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"[In the ideal collegiate situation] there is a Zeta in a girl regardless of race, creed, or color, who has high standards and principles, a good scholarly average and an active interest in all things that she undertakes to accomplish."
- Founder Viola Tyler Goings

Zeta History

Founded January 16, 1920, Zeta Phi Beta Sorority, Inc. began as an idea conceived by five coeds at Howard University in Washington D.C.: Arizona Cleaver, Myrtle Tyler, Viola Tyler, Fannie Pettie and Pearl Neal. These five women, known as our Five Pearls, sought to establish a new organization predicated on the precepts of Scholarship, Service, Sisterly Love and Finer Womanhood. It was the ideal of the Founders that the Sorority would reach college women in all parts of the country who were sorority minded and desired to follow the founding principles of the organization.

Since its inception, the Sorority has chronicled a number of firsts. Zeta Phi Beta was the first Greek-letter organization to charter a chapter in Africa (1948); to form adult and youth auxiliary groups; to centralize its operations in a national headquarters; and to be constitutionally bound to a fraternity, Phi Beta Sigma Fraternity, Incorporated. The organization is currently holds United Nations NGO status.

A nonprofit organization, Zeta Phi Beta is incorporated in Washington, D.C. and in the state of Illinois. The dues and gifts of its members support the Sorority.

 Zeta Phi Beta Sorority, Inc. has a rich heritage and tradition. Zeta Phi Beta's members have provided the world examples of our dedication to our service endeavors, of our commitment to scholarship and of our active practice and cultivation of sisterly love, all while illustrating the epitome of Finer Womanhood. The organization continues to thrive and flourish while adapting to the ever-changing needs of a new century.

For more about the Sorority's heritage , visit the National website.

Southeastern Region

The phenomenal growth of Zeta Phi Beta Sorority, Incorporated from 1920 to 1927 prompted sorors from several parts of the country to develop recommendations for the national body to refine chapter functioning. This meeting was held in 1927 in Washington, D.C.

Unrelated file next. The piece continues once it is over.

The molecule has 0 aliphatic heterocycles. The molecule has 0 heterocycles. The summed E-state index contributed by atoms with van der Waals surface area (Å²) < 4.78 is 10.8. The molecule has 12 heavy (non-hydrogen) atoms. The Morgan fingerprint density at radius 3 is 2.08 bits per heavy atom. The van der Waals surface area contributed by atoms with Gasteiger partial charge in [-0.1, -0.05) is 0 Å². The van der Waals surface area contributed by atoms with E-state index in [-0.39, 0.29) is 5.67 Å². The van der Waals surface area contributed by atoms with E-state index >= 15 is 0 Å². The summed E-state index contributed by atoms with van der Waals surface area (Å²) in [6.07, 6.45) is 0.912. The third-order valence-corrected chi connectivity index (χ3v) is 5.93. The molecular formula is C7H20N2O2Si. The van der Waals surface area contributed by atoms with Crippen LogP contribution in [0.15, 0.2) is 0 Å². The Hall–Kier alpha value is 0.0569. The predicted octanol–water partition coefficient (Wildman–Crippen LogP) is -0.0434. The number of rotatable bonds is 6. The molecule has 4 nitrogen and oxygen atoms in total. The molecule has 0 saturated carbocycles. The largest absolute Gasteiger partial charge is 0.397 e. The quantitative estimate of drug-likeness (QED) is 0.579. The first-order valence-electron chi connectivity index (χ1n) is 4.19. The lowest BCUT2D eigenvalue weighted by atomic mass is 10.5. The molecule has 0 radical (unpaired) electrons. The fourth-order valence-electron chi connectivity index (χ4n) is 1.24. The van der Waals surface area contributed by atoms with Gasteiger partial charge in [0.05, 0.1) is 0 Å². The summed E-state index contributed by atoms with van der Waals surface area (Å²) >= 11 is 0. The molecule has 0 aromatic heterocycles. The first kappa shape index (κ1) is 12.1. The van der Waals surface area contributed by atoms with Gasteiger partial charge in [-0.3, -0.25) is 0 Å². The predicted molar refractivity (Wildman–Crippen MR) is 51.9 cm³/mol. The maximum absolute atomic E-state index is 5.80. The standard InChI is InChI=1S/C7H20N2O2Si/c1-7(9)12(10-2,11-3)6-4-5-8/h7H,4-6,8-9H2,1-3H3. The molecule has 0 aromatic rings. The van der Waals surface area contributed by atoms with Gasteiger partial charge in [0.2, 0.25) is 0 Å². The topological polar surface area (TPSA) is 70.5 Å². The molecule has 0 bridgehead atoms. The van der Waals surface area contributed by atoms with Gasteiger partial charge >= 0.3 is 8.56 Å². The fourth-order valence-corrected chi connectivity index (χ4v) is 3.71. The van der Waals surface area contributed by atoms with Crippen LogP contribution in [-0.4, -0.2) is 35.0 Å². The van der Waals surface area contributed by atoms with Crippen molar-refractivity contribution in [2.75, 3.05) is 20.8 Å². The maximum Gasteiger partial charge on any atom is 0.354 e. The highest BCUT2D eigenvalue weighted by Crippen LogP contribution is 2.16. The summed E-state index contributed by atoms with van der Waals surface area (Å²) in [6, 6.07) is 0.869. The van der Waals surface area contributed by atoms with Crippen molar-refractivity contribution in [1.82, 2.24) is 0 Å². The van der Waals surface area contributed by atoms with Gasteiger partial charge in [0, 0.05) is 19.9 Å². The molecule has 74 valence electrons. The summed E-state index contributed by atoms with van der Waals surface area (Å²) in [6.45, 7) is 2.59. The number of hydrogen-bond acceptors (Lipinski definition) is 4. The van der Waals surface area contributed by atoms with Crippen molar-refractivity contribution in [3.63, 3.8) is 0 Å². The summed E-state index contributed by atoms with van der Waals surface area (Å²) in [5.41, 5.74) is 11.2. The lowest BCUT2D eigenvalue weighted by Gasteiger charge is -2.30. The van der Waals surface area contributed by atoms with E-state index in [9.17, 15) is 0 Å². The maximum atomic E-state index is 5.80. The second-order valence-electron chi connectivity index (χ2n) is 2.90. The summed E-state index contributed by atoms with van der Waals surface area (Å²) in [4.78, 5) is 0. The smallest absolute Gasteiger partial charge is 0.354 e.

During the second term of Grand President Fannie Givens (1930-1933), the recommendations of decentralizing the administrative responsibilities of the sorority were reviewed. After an in-depth review, the national executive board sanctioned the development of chapters into regions.

The regions were divided into four sections – NEW ENGLAND REGION, MIDDLE ATLANTIC REGION, SOUTHERN REGION and WESTERN REGION. The Regional Directors were Sorors Andrades Lindsay Brown (New England), Elsie Z. Graves (Middle Atlantic), Roberta F. Bell (Southern) and R. Lillian Carpenter (Western).

As membership continued to grow throughout the United States and beyond, Zeta Phi Beta Sorority, Incorporated continued to refine their organizational structure.

In 1934 under the tenure of Grand President Violette Anderson, three more regions were added – EASTERN REGION, SOUTHEASTERN REGION, and CENTRAL REGION. With the additional regions, now there were seven regions- EASTERN, MIDDLE ATLANTIC, SOUTHEASTERN, CENTRAL, SOUTHERN, WEST CENTRAL, and SOUTH CENTRAL.

The re-distribution of North Carolina and Tennessee made it possible for the SOUTHEASTERN REGION to be comprised of FLORIDA, GEORGIA, and SOUTH CAROLINA. In 1987, the U.S. Virgin Islands became a part of the Southeastern Region. So as of this regional history book, the Southeastern Region is comprised of FLORIDA, GEORGIA, SOUTH CAROLINA and U.S. VIRGIN ISLANDS.

The first Southeastern Regional Director was Sarah Grace Bradley of Georgia (1934-1939). Under her leadership, the region focused on programs that prevented juvenile delinquency; provided academic assistance through tutoring and scholarships; and sponsored community projects that helped women and their families grow and develop

Soror Lucille G. Coleman successfully advocated for an Associate Director in each state within the Southeastern Region that brought another organizational change. Prior to this change, sorors that gave direct assistance to the regional director were appointed and identified as “Acting” under the direction of the regional director. 

The first assistants to the regional directors were:


Alpha H. Moore (1935-1946)

Celeste Green Hawkins (1948)

Marian Harris Shannon (1949-1952)


Anita Stripling (1946)

Kate Shakespear (1959-1963)

Julia Mitchell (1963)


Claiborne Carter (1946-1959)

From the inception of regions, the SOUTHEASTERN REGION has led in the implementation of national programs, chapter and life memberships, archonettes, amicae auxiliaries, and community projects.